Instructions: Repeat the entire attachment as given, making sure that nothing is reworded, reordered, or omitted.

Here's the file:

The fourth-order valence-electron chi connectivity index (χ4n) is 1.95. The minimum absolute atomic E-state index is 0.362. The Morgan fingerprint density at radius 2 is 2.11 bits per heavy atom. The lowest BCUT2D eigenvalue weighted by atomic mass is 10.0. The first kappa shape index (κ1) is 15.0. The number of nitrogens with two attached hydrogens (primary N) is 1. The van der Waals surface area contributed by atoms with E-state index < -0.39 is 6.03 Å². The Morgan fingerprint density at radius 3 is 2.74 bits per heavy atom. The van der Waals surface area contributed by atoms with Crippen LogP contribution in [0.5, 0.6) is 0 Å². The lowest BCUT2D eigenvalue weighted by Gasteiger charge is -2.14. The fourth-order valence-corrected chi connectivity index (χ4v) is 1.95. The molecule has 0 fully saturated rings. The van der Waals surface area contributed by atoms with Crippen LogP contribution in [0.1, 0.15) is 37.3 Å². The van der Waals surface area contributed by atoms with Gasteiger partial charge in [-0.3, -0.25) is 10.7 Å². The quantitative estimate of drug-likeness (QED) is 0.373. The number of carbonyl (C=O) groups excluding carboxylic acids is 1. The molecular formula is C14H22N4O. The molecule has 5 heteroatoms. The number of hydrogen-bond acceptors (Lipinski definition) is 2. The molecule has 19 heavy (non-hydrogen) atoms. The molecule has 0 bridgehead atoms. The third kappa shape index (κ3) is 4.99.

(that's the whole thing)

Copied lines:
The fourth-order valence-electron chi connectivity index (χ4n) is 1.95. The minimum absolute atomic E-state index is 0.362. The Morgan fingerprint density at radius 2 is 2.11 bits per heavy atom. The lowest BCUT2D eigenvalue weighted by atomic mass is 10.0. The first kappa shape index (κ1) is 15.0. The number of nitrogens with two attached hydrogens (primary N) is 1. The van der Waals surface area contributed by atoms with E-state index < -0.39 is 6.03 Å². The Morgan fingerprint density at radius 3 is 2.74 bits per heavy atom. The van der Waals surface area contributed by atoms with Crippen LogP contribution in [0.5, 0.6) is 0 Å². The lowest BCUT2D eigenvalue weighted by Gasteiger charge is -2.14. The fourth-order valence-corrected chi connectivity index (χ4v) is 1.95. The molecule has 0 fully saturated rings. The van der Waals surface area contributed by atoms with Crippen LogP contribution in [0.1, 0.15) is 37.3 Å². The van der Waals surface area contributed by atoms with Gasteiger partial charge in [-0.3, -0.25) is 10.7 Å². The quantitative estimate of drug-likeness (QED) is 0.373. The number of carbonyl (C=O) groups excluding carboxylic acids is 1. The molecular formula is C14H22N4O. The molecule has 5 heteroatoms. The number of hydrogen-bond acceptors (Lipinski definition) is 2. The molecule has 19 heavy (non-hydrogen) atoms. The molecule has 0 bridgehead atoms. The third kappa shape index (κ3) is 4.99.